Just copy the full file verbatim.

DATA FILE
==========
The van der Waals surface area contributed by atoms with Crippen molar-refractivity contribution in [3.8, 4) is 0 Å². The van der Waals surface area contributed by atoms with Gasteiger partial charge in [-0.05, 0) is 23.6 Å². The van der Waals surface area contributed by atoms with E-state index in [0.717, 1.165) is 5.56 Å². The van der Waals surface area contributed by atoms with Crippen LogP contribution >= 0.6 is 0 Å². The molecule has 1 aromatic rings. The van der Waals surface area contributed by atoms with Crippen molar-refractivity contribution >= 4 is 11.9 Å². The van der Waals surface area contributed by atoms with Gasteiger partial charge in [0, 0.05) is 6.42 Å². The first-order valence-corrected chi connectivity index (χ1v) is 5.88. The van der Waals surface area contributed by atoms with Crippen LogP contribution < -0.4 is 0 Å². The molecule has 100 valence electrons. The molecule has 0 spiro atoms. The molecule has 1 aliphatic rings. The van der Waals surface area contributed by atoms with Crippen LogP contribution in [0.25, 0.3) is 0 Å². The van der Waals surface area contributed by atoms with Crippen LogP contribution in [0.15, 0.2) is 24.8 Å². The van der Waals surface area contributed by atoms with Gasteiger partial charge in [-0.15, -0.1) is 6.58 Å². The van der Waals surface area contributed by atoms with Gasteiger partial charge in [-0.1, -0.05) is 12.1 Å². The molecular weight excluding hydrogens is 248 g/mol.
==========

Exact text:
The van der Waals surface area contributed by atoms with Crippen molar-refractivity contribution in [3.8, 4) is 0 Å². The van der Waals surface area contributed by atoms with Gasteiger partial charge in [-0.05, 0) is 23.6 Å². The van der Waals surface area contributed by atoms with E-state index in [0.717, 1.165) is 5.56 Å². The van der Waals surface area contributed by atoms with Crippen LogP contribution >= 0.6 is 0 Å². The molecule has 1 aromatic rings. The van der Waals surface area contributed by atoms with Crippen molar-refractivity contribution >= 4 is 11.9 Å². The van der Waals surface area contributed by atoms with Gasteiger partial charge in [0, 0.05) is 6.42 Å². The first-order valence-corrected chi connectivity index (χ1v) is 5.88. The van der Waals surface area contributed by atoms with Crippen LogP contribution < -0.4 is 0 Å². The molecule has 100 valence electrons. The molecule has 0 spiro atoms. The molecule has 1 aliphatic rings. The van der Waals surface area contributed by atoms with Crippen LogP contribution in [0.25, 0.3) is 0 Å². The van der Waals surface area contributed by atoms with Crippen LogP contribution in [0.15, 0.2) is 24.8 Å². The van der Waals surface area contributed by atoms with Gasteiger partial charge in [-0.15, -0.1) is 6.58 Å². The van der Waals surface area contributed by atoms with Gasteiger partial charge in [-0.1, -0.05) is 12.1 Å². The molecular weight excluding hydrogens is 248 g/mol.